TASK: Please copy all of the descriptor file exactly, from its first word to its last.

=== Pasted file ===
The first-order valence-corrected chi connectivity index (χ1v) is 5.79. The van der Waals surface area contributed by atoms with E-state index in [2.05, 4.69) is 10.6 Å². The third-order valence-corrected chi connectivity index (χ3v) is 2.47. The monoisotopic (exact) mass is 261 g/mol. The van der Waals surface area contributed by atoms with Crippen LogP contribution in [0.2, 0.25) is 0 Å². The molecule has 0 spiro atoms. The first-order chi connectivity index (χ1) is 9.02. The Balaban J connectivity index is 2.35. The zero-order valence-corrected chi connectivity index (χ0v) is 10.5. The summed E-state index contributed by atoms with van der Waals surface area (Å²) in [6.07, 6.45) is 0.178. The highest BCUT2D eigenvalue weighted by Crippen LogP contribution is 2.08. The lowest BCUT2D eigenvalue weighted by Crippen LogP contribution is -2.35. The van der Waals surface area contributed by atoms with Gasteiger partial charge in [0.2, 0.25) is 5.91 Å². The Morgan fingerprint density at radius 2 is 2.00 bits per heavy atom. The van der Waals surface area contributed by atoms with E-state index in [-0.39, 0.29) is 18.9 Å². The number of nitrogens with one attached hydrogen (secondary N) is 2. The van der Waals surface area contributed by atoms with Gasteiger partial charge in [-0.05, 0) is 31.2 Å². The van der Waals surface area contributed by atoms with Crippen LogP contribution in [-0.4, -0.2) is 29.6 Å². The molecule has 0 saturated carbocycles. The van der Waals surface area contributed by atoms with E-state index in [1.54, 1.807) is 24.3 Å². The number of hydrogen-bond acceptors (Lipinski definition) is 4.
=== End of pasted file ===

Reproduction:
The first-order valence-corrected chi connectivity index (χ1v) is 5.79. The van der Waals surface area contributed by atoms with E-state index in [2.05, 4.69) is 10.6 Å². The third-order valence-corrected chi connectivity index (χ3v) is 2.47. The monoisotopic (exact) mass is 261 g/mol. The van der Waals surface area contributed by atoms with Crippen LogP contribution in [0.2, 0.25) is 0 Å². The molecule has 0 spiro atoms. The first-order chi connectivity index (χ1) is 9.02. The Balaban J connectivity index is 2.35. The zero-order valence-corrected chi connectivity index (χ0v) is 10.5. The summed E-state index contributed by atoms with van der Waals surface area (Å²) in [6.07, 6.45) is 0.178. The highest BCUT2D eigenvalue weighted by Crippen LogP contribution is 2.08. The lowest BCUT2D eigenvalue weighted by Crippen LogP contribution is -2.35. The van der Waals surface area contributed by atoms with Gasteiger partial charge in [0.2, 0.25) is 5.91 Å². The Morgan fingerprint density at radius 2 is 2.00 bits per heavy atom. The van der Waals surface area contributed by atoms with E-state index in [-0.39, 0.29) is 18.9 Å². The number of nitrogens with one attached hydrogen (secondary N) is 2. The van der Waals surface area contributed by atoms with Gasteiger partial charge in [-0.05, 0) is 31.2 Å². The van der Waals surface area contributed by atoms with Crippen LogP contribution in [-0.4, -0.2) is 29.6 Å². The molecule has 0 saturated carbocycles. The van der Waals surface area contributed by atoms with E-state index in [1.54, 1.807) is 24.3 Å². The number of hydrogen-bond acceptors (Lipinski definition) is 4.